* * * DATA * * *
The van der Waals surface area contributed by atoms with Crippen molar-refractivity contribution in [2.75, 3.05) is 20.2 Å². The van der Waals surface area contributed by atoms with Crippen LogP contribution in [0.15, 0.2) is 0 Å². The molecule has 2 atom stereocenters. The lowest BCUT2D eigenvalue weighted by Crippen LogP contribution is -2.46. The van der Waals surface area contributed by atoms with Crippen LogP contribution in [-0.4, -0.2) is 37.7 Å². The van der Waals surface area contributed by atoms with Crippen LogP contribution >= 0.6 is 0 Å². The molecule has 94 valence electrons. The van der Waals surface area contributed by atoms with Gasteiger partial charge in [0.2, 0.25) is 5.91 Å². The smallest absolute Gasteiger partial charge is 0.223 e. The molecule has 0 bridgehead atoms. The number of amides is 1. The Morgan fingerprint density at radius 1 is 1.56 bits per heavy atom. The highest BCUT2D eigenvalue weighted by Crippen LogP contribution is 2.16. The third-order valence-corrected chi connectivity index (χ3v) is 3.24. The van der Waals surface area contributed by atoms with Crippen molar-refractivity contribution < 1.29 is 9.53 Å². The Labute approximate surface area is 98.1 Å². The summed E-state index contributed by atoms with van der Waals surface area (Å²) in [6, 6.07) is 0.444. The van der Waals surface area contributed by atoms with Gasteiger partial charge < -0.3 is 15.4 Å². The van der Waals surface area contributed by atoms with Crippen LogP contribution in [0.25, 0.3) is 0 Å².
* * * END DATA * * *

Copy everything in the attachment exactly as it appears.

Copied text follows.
The van der Waals surface area contributed by atoms with Crippen molar-refractivity contribution in [2.75, 3.05) is 20.2 Å². The van der Waals surface area contributed by atoms with Crippen LogP contribution in [0.15, 0.2) is 0 Å². The molecule has 2 atom stereocenters. The lowest BCUT2D eigenvalue weighted by Crippen LogP contribution is -2.46. The van der Waals surface area contributed by atoms with Crippen LogP contribution in [-0.4, -0.2) is 37.7 Å². The van der Waals surface area contributed by atoms with Crippen LogP contribution >= 0.6 is 0 Å². The molecule has 94 valence electrons. The van der Waals surface area contributed by atoms with Gasteiger partial charge in [0.2, 0.25) is 5.91 Å². The smallest absolute Gasteiger partial charge is 0.223 e. The molecule has 0 bridgehead atoms. The number of amides is 1. The Morgan fingerprint density at radius 1 is 1.56 bits per heavy atom. The highest BCUT2D eigenvalue weighted by Crippen LogP contribution is 2.16. The third-order valence-corrected chi connectivity index (χ3v) is 3.24. The van der Waals surface area contributed by atoms with Crippen molar-refractivity contribution < 1.29 is 9.53 Å². The Labute approximate surface area is 98.1 Å². The summed E-state index contributed by atoms with van der Waals surface area (Å²) in [6, 6.07) is 0.444. The van der Waals surface area contributed by atoms with Gasteiger partial charge < -0.3 is 15.4 Å². The van der Waals surface area contributed by atoms with Crippen LogP contribution in [0.25, 0.3) is 0 Å².